” to say that it isn’t a real meal or special without meat is somewhat subjective”September 6, 2015 8:50 pm at 8:50 pm #1125771
ubiquitin – so true. but still…they are so…gross.
in all seriousness, i didn’t mean that as a judgement as in “they shouldn’t be serving them” just wondered why anyone would WANT to.September 6, 2015 8:51 pm at 8:51 pm #1125772👑RebYidd23Participant
Meat is more expensive than no meat. People aren’t made of money. (And if they were, spending it would be giving away the stuff they’re made of, which would destroy their essence and would really be a lot worse than not being made of money.)September 6, 2015 9:09 pm at 9:09 pm #1125773
Syog, peope servebcold cuts on Shabbos summer lunches if they don’t want to keep the oven on if its a very hot daySeptember 6, 2015 9:33 pm at 9:33 pm #1125774
i get it that some people serve them because they like them, i was just saying that i didn’t know why they liked them.
RebYidd – the expense part is another great point. all we need is to start getting out of control at our brisim. (no, i don’t mean serving cold cuts is out of control)September 6, 2015 11:21 pm at 11:21 pm #1125775
I think serving any kind of cuts at a bris sueda is in bad taste.September 6, 2015 11:58 pm at 11:58 pm #1125776
goq youre a real crack up!September 7, 2015 5:24 pm at 5:24 pm #1125777apushatayidParticipant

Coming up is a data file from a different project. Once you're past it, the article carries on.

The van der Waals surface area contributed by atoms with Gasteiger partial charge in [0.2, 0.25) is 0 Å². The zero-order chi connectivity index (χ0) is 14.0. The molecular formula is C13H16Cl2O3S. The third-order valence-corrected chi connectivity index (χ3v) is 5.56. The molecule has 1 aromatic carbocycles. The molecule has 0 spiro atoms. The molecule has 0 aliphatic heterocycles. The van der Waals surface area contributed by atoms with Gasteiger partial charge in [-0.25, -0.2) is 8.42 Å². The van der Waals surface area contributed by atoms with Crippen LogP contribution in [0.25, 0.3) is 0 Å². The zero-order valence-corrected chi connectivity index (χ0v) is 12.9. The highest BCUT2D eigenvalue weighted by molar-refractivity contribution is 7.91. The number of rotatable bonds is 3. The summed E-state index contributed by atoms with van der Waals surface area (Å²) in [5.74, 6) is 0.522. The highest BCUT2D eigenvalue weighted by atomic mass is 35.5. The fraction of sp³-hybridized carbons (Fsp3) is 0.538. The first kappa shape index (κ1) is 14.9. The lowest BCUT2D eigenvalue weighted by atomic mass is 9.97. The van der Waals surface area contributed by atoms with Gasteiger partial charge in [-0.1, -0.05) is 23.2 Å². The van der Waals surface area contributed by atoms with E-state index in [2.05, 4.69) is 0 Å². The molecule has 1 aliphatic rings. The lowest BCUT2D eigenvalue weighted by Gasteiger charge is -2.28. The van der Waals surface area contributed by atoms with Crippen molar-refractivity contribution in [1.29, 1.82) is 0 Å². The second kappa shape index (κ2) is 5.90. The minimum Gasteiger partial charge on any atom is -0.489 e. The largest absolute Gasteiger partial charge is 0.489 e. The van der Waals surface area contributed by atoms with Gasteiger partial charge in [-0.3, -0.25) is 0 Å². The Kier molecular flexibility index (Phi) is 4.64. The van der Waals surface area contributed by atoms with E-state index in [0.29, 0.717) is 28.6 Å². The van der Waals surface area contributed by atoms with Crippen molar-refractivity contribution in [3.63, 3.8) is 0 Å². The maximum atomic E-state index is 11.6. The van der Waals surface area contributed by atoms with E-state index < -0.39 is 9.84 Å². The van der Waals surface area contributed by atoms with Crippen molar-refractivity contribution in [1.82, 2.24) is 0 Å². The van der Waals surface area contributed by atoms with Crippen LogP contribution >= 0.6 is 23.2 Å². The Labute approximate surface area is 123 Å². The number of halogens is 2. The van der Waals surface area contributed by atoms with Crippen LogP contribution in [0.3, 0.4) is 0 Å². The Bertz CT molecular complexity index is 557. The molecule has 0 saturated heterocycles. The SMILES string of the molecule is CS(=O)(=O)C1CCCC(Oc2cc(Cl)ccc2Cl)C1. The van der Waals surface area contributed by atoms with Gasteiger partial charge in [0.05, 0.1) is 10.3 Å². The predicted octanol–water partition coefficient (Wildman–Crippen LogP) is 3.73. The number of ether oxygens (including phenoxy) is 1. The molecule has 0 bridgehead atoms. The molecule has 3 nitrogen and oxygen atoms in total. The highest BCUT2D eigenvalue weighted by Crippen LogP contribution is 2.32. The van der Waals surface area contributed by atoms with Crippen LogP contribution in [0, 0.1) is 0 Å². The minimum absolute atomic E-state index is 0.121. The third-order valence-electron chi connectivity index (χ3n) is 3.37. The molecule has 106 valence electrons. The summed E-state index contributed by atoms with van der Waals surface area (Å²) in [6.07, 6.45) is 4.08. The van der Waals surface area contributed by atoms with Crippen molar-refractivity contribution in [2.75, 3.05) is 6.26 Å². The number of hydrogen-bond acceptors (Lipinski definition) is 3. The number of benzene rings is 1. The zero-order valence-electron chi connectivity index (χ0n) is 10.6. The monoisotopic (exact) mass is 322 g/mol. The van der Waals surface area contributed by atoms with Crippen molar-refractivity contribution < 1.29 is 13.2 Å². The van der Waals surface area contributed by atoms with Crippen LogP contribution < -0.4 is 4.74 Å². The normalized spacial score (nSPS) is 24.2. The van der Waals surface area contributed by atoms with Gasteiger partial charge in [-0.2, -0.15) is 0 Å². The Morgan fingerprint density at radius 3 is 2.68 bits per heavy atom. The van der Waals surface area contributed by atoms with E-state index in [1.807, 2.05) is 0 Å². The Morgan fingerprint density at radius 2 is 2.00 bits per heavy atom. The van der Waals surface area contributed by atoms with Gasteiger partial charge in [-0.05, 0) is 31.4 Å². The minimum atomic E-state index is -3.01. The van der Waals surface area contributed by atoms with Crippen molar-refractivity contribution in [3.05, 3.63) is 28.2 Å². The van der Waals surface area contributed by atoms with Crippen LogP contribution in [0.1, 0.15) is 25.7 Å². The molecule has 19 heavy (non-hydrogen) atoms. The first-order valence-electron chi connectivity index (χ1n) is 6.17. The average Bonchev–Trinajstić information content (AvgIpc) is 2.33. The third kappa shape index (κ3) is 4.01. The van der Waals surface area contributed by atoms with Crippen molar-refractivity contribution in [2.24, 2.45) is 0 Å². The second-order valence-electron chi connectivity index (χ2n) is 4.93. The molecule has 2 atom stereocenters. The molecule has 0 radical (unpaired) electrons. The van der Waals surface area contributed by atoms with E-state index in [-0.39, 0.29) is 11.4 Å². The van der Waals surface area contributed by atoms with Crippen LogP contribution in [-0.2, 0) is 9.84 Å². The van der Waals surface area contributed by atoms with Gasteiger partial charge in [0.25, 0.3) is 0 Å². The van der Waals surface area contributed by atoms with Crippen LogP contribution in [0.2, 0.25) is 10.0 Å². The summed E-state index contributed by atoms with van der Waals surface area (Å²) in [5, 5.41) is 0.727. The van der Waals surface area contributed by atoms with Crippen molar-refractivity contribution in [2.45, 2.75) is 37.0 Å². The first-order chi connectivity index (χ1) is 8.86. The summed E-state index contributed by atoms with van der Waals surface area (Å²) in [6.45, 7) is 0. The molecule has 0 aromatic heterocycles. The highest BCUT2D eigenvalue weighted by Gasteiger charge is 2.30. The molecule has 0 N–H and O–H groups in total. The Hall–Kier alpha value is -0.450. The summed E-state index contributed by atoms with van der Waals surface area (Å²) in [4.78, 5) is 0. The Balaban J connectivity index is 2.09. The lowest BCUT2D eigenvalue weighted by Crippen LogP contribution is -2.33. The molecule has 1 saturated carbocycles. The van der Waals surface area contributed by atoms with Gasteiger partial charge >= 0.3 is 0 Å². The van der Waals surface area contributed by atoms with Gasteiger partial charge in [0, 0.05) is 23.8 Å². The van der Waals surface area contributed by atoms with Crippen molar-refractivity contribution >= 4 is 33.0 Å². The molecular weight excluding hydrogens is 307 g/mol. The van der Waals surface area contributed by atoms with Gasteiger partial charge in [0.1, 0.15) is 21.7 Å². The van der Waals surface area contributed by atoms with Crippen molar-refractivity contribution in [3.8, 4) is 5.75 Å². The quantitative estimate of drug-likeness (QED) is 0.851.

I remember once in yeshiva there was a fleishig seudas bris served for breakfast. As luck would have it, that day the health department also came and it didnt look good for the yeshiva not to be serving milk for breakfast. After consulting with the yeshivas posek, they brought out containers of milk with large signs in yiddish reminding everyone not to drink any and that they were only bringing out the milk because the inspectors were there. I dont recall another fleishig seudas bris ever beingserved in the yeshiva dining room if it was held in the morning.September 7, 2015 6:29 pm at 6:29 pm #1125778
Syog, peope servebcold cuts on Shabbos summer lunches if they don’t want to keep the oven on if its a very hot day
If they’re tzedukim.September 7, 2015 7:00 pm at 7:00 pm #1125780
Or if they’re tzedukim.
FTFYSeptember 8, 2015 12:08 am at 12:08 am #1125781
TY Syag i try.September 10, 2015 6:18 pm at 6:18 pm #1125782
There’s a very strange custom that people pack up food at a bris to take home.September 16, 2015 5:47 pm at 5:47 pm #1125783GoldilocksParticipant
Scared driver delight – yes, that is indeed a strange custom. What do you think of that?September 16, 2015 6:55 pm at 6:55 pm #1125784
That it’s strange.September 16, 2015 7:13 pm at 7:13 pm #1125785JosephParticipant
What’s strange? It’s a mitzvah to eat food from a bris. So your taking the food to share with others, who weren’t at the bris, to partake in the mitzvah. (And, also, the mitzvah of avoiding baal tashchis of so much extra food being discarded.)September 16, 2015 8:04 pm at 8:04 pm #1125786mobicoParticipant
There is definitely an Inyan to serve Fleishigs l’Chatchilah at any Se’udas Mitzvah, including a Bris. As a matter of fact, the overwhelming majority of Brisim here in Eretz Yisrael are catered Fleishig affairs, usually quite early in the morning. For reasons mentioned already, in CHU”L many people prefer Milchigs. This may be justified in Poskim, but it is definitely not the Pashtus.
Regarding the Milchigs and Fleishigs together – as many have mentioned, very problematic Halachically, unless there is a Heker between those eating one gender and those eating the other.